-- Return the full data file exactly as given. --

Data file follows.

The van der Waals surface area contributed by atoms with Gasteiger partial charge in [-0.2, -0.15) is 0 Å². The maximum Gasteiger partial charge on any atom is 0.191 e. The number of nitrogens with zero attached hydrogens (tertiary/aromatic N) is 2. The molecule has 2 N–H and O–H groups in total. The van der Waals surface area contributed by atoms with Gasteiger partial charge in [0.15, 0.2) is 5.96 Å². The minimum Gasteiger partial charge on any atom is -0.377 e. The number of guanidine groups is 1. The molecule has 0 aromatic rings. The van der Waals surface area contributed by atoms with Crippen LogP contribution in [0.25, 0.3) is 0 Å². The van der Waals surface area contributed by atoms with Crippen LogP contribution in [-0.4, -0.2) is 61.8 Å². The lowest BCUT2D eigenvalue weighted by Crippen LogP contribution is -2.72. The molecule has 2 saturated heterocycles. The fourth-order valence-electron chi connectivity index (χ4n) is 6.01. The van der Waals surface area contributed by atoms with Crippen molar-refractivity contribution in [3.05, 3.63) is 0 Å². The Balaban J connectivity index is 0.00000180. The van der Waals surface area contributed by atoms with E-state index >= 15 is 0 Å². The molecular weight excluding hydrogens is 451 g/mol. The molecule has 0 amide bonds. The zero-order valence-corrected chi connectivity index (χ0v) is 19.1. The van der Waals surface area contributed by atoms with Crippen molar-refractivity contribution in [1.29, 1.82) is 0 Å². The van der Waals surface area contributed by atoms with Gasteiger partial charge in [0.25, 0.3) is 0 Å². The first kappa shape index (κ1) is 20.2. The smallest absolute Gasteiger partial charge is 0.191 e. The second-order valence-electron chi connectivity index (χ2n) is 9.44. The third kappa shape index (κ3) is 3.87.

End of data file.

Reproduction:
The van der Waals surface area contributed by atoms with Gasteiger partial charge in [-0.2, -0.15) is 0 Å². The maximum Gasteiger partial charge on any atom is 0.191 e. The number of nitrogens with zero attached hydrogens (tertiary/aromatic N) is 2. The molecule has 2 N–H and O–H groups in total. The van der Waals surface area contributed by atoms with Gasteiger partial charge in [0.15, 0.2) is 5.96 Å². The minimum Gasteiger partial charge on any atom is -0.377 e. The number of guanidine groups is 1. The molecule has 0 aromatic rings. The van der Waals surface area contributed by atoms with Crippen LogP contribution in [0.25, 0.3) is 0 Å². The van der Waals surface area contributed by atoms with Crippen LogP contribution in [-0.4, -0.2) is 61.8 Å². The lowest BCUT2D eigenvalue weighted by Crippen LogP contribution is -2.72. The molecule has 2 saturated heterocycles. The fourth-order valence-electron chi connectivity index (χ4n) is 6.01. The van der Waals surface area contributed by atoms with Crippen molar-refractivity contribution in [3.05, 3.63) is 0 Å². The Balaban J connectivity index is 0.00000180. The van der Waals surface area contributed by atoms with E-state index >= 15 is 0 Å². The molecular weight excluding hydrogens is 451 g/mol. The molecule has 0 amide bonds. The zero-order valence-corrected chi connectivity index (χ0v) is 19.1. The van der Waals surface area contributed by atoms with Crippen molar-refractivity contribution in [1.29, 1.82) is 0 Å². The van der Waals surface area contributed by atoms with Gasteiger partial charge in [0.25, 0.3) is 0 Å². The first kappa shape index (κ1) is 20.2. The smallest absolute Gasteiger partial charge is 0.191 e. The second-order valence-electron chi connectivity index (χ2n) is 9.44. The third kappa shape index (κ3) is 3.87.